It’s now completely normal to talk about company culture but we’re still quite a long way from understanding and harnessing the power of culture when it comes to our careers.
Strange really, because in many ways personal culture is more powerful and more tangible than organisational culture. Unlike corporate cultures, our personal career culture will never be ‘Under New Management’ or subject to hostile takeovers or less-than-credible 180º turns.
Here are 5 simple ways to start exploring and identifying your unique career culture. 5 ways to help you question, then effectively communicate the culture behind who you are and what you do.
1. Re-read Your Job Description
- Remember all those bullet-points you memorised ahead of your interview? Take another look and ask yourself how many of those bullets actually describe what you do?
- If you find any duties or responsibilities that aren’t 100% accurate, write some bullets of your own. Knowing what you do is the first step towards understanding and appreciating your unique career culture
2. Analyse Good Outcomes
- Think about a recent outcome you were pleased with… How did you achieve this result? What pleased you most? How would you describe your working style? (methodical, determined, innovative, collaborative)
- Compare your achievement of this result with your experience of colleagues & friends. Do you work the same way? What do you do differently? Where do your strengths lie? The clues to your career culture are always there in your work. All you have to do is know where to look
3. Identify Your Values
- Think of your values as the collection of principles and beliefs that are most important to you. From treating people with respect, to going the extra mile, to getting the job done (and done well!), your values are the rock-solid foundations for your career culture
- Your values are always there, always positive and they are waiting to be explored. Ask yourself What is important to me? Why are these things important? How do they influence my attitude & the way I behave? Once again the evidence is all there in your experience and the way you like to work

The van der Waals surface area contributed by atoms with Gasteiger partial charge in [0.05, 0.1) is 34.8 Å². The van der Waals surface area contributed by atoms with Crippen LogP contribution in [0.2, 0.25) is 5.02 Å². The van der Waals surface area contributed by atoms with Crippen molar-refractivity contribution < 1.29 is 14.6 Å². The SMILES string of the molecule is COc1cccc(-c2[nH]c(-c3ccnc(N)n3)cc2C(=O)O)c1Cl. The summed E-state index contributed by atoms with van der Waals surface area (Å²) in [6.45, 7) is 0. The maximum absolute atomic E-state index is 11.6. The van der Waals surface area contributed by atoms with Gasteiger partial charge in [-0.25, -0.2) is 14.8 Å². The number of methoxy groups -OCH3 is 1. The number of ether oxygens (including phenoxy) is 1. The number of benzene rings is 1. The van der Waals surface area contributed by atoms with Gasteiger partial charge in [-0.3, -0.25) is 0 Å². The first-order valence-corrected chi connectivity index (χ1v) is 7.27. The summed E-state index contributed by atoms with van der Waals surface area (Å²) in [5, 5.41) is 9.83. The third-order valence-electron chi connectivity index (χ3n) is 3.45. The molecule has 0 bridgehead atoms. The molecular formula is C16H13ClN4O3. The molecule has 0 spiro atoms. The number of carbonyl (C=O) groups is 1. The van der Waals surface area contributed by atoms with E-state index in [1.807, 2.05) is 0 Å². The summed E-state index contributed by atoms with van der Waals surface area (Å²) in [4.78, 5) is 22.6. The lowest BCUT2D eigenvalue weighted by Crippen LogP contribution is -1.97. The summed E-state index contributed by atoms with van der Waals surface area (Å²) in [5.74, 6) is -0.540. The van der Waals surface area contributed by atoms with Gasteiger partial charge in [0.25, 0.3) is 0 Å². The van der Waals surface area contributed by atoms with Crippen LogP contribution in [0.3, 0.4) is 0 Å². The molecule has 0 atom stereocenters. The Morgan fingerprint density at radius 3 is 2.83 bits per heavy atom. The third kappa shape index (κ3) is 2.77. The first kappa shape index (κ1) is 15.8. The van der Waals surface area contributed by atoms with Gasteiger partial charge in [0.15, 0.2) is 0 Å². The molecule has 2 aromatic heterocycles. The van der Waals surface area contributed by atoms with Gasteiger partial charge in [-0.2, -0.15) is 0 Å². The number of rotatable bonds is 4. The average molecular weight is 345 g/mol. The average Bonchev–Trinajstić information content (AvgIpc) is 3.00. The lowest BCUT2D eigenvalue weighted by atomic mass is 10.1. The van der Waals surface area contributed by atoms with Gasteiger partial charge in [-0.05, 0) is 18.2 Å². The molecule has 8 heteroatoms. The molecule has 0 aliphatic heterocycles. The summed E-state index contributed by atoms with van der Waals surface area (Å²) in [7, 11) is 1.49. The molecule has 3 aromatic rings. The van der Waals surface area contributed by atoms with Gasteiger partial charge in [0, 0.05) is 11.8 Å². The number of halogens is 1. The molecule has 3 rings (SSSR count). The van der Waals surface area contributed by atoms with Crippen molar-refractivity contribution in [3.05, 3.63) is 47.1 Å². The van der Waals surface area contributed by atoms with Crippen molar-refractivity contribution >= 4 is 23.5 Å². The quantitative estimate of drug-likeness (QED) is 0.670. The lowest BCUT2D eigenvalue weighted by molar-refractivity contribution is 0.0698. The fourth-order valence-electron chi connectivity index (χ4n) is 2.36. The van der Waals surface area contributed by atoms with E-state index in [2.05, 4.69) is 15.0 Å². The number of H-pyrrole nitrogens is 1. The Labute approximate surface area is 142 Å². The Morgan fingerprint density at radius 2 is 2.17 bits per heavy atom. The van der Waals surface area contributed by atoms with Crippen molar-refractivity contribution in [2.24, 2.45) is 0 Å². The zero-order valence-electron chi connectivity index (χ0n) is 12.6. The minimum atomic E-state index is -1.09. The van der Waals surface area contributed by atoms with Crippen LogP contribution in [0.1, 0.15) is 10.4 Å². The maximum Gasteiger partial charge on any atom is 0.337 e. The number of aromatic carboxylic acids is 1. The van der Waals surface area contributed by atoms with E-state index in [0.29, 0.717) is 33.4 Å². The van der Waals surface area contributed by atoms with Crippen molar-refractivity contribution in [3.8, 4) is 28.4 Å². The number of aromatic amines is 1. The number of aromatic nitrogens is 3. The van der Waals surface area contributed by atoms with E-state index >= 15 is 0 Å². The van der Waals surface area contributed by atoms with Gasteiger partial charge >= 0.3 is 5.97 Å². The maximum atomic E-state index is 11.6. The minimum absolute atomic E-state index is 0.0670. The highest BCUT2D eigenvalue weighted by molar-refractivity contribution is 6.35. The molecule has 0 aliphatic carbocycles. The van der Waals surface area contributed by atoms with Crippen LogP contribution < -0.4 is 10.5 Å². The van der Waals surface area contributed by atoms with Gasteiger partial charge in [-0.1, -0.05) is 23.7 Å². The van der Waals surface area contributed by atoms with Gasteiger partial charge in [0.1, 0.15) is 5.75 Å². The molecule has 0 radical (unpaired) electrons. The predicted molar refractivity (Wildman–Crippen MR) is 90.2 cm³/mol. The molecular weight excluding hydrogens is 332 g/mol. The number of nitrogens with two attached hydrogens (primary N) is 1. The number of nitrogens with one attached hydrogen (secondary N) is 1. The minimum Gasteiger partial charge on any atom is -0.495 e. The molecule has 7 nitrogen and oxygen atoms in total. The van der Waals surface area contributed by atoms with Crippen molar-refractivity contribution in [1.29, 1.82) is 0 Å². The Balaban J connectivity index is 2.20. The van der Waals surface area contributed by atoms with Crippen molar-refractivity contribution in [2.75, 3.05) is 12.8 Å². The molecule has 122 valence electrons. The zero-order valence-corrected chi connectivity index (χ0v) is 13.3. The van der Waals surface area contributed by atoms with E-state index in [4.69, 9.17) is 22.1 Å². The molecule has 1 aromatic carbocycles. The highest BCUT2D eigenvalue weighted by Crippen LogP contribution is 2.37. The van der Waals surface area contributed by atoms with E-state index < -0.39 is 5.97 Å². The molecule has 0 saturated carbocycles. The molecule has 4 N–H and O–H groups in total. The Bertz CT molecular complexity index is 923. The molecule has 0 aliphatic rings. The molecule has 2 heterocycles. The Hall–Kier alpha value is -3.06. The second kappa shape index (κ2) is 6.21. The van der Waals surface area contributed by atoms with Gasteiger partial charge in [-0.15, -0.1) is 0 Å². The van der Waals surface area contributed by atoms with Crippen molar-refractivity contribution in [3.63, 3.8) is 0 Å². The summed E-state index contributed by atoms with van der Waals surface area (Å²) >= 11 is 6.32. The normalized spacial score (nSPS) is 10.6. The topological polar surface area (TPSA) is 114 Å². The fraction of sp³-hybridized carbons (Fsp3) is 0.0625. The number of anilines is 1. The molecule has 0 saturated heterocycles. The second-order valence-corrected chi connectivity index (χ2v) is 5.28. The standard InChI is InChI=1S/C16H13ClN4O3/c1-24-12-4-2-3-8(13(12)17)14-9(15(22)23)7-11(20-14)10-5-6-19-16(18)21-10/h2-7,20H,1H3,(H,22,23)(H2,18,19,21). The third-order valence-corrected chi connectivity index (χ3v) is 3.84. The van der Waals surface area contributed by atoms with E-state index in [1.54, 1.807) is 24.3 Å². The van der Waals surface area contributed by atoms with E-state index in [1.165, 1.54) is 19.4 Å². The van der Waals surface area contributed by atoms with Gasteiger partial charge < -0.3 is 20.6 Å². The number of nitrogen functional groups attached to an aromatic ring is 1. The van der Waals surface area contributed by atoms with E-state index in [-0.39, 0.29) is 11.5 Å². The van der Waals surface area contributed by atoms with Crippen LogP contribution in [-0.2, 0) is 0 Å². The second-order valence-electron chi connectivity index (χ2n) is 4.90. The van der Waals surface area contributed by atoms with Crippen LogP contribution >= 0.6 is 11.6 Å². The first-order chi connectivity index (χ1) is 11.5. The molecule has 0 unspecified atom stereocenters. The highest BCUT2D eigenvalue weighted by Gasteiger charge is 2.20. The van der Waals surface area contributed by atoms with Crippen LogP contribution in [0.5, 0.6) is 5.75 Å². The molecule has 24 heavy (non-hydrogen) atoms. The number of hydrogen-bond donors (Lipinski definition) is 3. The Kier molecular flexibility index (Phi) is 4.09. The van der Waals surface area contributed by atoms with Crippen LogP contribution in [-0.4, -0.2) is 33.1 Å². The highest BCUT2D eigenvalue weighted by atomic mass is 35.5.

4. Think Differently About Talent
- Let’s not be coy, you are multi, multi-talented and it’s not arrogant to say so. Many of your talents are also unique to you, they are therefore key elements of your personal career culture
- To learn more about your talents, ask yourself… What am I good at? What do other people say I’m good at? What little things do I do without thinking, making them look easy? Chances are they don’t come easy to everyone, they utilise talents you have earned
5. Know What Keeps You Going
- When it’s cold, raining and the last thing you want to do is go to work, what gets you out of bed? In addition to the obvious answers, there’s usually a deep down goal or two that uniquely motivates you
- Goals are central to your career culture. The more you know about the goals that move you, the easier they are to talk about, the easier people find it to understand you and appreciate you for who you are
Next time you read an article about culture. Next time you’re sitting in a meeting, listening to someone talk about the importance of culture. Think about what they are saying and why all the same culture-led advantages, strengths, values, talents and goals also apply to you. No single company, person or country has a monopoly on culture. Culture is there for us all to appreciate, learn from and understand. To put it another way, your career culture is you!
Yes, You and Your Career Culture Are Absolutely Unique
[Image courtesy of Rupert Ganzer]
This article was co-authored by Hazel Oatey and Paul Diamond. Hazel is a Professional Development Consultant, who specialises in personal growth. Paul is a Career Development Coach and the author of The Career Explorer’s Journal. To explore more questions about your unique relationship with work, download The Career Explorer’s Journal today!
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